“Picasso’s portraits of his golden muse Marie-Thérèse are undeniable hallmarks of 20th century art. When unveiled at his career retrospective in 1932, this cycle of monumental works scintillated with their rapturously romantic and sensuous depiction of Picasso’s heretofore sequestered mistress. A radical departure from tradition, this striking painting is at the same time a deeply lyrical ode to the artist’s unbound desire for Marie-Thérèse; with her fin-like, endlessly pliable limbs, the portrait continues to enchant as it perfectly captures Picasso’s muse as the ultimate expression of his genius.”
Furthermore, a lover of the sea (‘I am a child of the sea; I long to bathe in it, to gulp down the salty water’) and an avid film goer, Picasso may well have been influenced in this composition by Jean Painlevé’s 1928 surrealist masterpiece, La Pieuvre, “a captivating love letter to one of nature's most intelligent and enigmatic creations.”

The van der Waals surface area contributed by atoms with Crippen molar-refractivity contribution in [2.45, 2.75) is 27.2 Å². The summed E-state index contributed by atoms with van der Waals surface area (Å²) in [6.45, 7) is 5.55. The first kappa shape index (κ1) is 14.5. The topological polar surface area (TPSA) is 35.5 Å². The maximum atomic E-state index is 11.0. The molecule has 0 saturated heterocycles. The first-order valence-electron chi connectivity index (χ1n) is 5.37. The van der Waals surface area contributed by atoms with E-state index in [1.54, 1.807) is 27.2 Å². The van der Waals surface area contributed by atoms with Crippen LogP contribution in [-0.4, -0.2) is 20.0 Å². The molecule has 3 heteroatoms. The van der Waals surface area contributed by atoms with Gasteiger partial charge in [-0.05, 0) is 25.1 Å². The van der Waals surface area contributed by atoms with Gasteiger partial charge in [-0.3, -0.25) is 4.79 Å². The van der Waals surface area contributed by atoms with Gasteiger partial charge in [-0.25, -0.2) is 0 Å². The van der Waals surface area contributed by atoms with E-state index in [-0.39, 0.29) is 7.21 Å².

Building on the lineage of the reclining nude in art history, Picasso’s Femme nue couchée offers a daring new take on the tradition, upending naturalism for the biomorphic forms of Surrealism and a curvilinear approach derived from his simultaneous sculptural practice, which would prove highly influential to generations of artists to come.
In early 1932 Picasso was planning a major retrospective scheduled for June, and in preparation for the exhibition began his first dedicated series of paintings depicting his muse and mistress Marie-Thérèse Walter in the seclusion of his new country home of Boisgeloup. In Femme nue couchée, which was completed during this period, Picasso charted new territory with his portrait of Marie-Thérèse, not only in his own body of work, but in the history of the nude figure with his depiction of her reclining in a highly abstracted space, highlighting her biomorphic figure with touches of fertility, sexuality, and grace. As a landmark work within Picasso’s oeuvre and his famed series completed in 1932, as well as a pivotal exampale in the history of portraiture, Femme nue couchée’s arrival at auction for the first time this Spring marks a significant moment in Picasso’s unrivaled legacy in the art market.